IO Files: US/A/M (Chr)/215

Minutes of the Twenty-eighth Meeting of the united States Delegation to the Sixth Regular Session of the United Nations General Assembly, Hotel Astoria, Paris, December 7, 1951


[Here follow a list of those present (49), the agenda of the meeting, and discussion of the first agenda item.]

2. Developments in Disarmament Subcommittee.

Ambassador Jessup felt that the Delegation should consider the progress thus far on the armaments debate in the Sub-Committee. The officers of the Delegation ought to be well-enough informed of the developments to talk with other delegations about them, and should also be thoroughly briefed on what our basic positions were.

Ambassador Jessup summarized the Soviet position by saying that their basic aim was to have the General Assembly decree the immediate “prohibition” of atomic weapons and also decree the establishment of “effective international control” leaving the details of such control to be worked out later. Vyshinsky had been forced to admit in the sub-committee that there would be a time lapse between the decreeing of international control and the actual operation of such a control scheme. Vyshinsky had “wobbled” considerably as to the exact sequence of events and how they were to be accomplished. Vyshinsky’s aim in the field of controls was merely to “prohibit” atomic weapons, but not to implement the prohibition through control over the whole process of atomic energy production as we felt was necessary. In Vyshinsky’s view, inspection by itself would give the necessary control. We maintained that much more was needed. Vyshinsky’s basic aim was clear when he had said that even if we could not reach agreement on control we could at least accomplish a “ban” on atomic weapons. An isolated agreement to bar atomic weapons would of course leave the USSR in a position of clear military superiority because of its preponderant strength in conventional armaments.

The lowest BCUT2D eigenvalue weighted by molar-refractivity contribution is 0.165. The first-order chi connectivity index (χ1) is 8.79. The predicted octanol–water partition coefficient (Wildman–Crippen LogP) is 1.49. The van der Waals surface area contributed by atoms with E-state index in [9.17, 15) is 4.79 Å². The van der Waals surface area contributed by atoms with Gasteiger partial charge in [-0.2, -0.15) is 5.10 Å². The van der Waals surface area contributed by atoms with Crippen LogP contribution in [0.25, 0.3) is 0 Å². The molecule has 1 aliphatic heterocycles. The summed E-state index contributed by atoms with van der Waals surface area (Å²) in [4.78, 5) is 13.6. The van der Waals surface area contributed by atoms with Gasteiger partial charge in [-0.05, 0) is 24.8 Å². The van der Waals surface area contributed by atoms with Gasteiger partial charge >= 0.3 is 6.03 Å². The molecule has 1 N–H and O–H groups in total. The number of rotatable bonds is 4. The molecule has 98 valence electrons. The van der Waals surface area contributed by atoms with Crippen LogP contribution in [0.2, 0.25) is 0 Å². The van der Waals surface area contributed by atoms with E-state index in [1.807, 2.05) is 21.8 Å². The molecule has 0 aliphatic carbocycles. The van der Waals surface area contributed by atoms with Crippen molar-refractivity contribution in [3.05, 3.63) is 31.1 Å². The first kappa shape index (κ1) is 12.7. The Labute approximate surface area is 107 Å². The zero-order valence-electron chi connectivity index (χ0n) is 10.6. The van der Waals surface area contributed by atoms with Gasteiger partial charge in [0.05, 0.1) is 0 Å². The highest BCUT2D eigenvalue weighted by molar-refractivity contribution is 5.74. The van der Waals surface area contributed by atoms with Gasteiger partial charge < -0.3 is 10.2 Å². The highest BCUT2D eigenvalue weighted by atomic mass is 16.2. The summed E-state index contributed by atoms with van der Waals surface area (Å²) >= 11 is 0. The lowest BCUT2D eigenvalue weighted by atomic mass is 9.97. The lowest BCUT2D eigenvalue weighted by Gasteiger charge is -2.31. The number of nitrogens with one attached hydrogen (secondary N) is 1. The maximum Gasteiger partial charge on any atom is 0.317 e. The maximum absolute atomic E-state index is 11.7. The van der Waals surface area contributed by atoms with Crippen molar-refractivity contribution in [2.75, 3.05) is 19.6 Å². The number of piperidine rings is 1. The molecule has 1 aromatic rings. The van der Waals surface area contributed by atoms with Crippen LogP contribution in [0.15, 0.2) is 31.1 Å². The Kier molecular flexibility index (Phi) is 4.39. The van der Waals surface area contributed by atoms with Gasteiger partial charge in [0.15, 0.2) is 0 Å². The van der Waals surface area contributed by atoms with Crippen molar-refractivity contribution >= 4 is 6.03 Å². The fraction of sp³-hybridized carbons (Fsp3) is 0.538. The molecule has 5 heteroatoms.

In the field of conventional armaments, the USSR wanted the Big Five to cut their arms by one-third. This would be done within a year after a General Assembly resolution to this effect. With evident inconsistency Vyshinsky had described such a resolution as merely a “recommendation” by the General Assembly, while he had maintained that the General Assembly could take a “decision” that atomic weapons be prohibited.

In contrast to the Soviet position the US wanted to move forward on a scheme which would include the whole area of armaments, establishing a system for the regulation, limitation and balanced reduction of both conventional and atomic weapons. In this connection Ambassador [Page 607] Jessup mentioned that the staff was preparing a brief history of the problem of atomic energy in the U.N.

Padilla Nervo1 and the Secretariat were to draw up and submit to the sub-committee that morning a paper outlining the areas of Subcommittee agreement and perhaps suggesting the transfer to the new commission of the unagreed items. Vyshinsky had “uttered noises” which indicated he was waiting for instructions on this proposal.

The French and UK kept calling attention to the problem of public opinion. They felt that the rearmament effort and the austerity program required their Governments to be able to show their people they were doing everything possible to compose their differences with the Soviet Union. After that they would “buckle down” to a genuine effort to rearm. To effect these results they were inclined to try to whittle away many of the directives to the new commission which we wanted inserted in the resolution. The French had shown, however, that they wanted to retain the essentials of the UN plan on atomic energy.

The point to which Ambassador Jessup wanted to address himself in particular was that in all our previous positions we had always kept a reference to the fact that we wanted eventual prohibition of the atomic bomb. He said that it was extremely difficult to cast this intent into words which would indicate our sincerity regarding the eventual prohibition, but which would also assure that the prohibition could only come about with appropriate safeguards; the language used must also avoid the stigma which [would] be attached to our actions if we were forced at some time in the future, before effective prohibition had been agreed upon to use the bomb. With respect to this drafting problem, Ambassador Jessup felt that the Sub-committee should go back to Committee One with an indication of the West’s willingness to meet the Soviets on any fair compromise, if at all possible. For this purpose he wanted to hear a discussion by the Delegation as to how much flexibility of language could be safely pursued.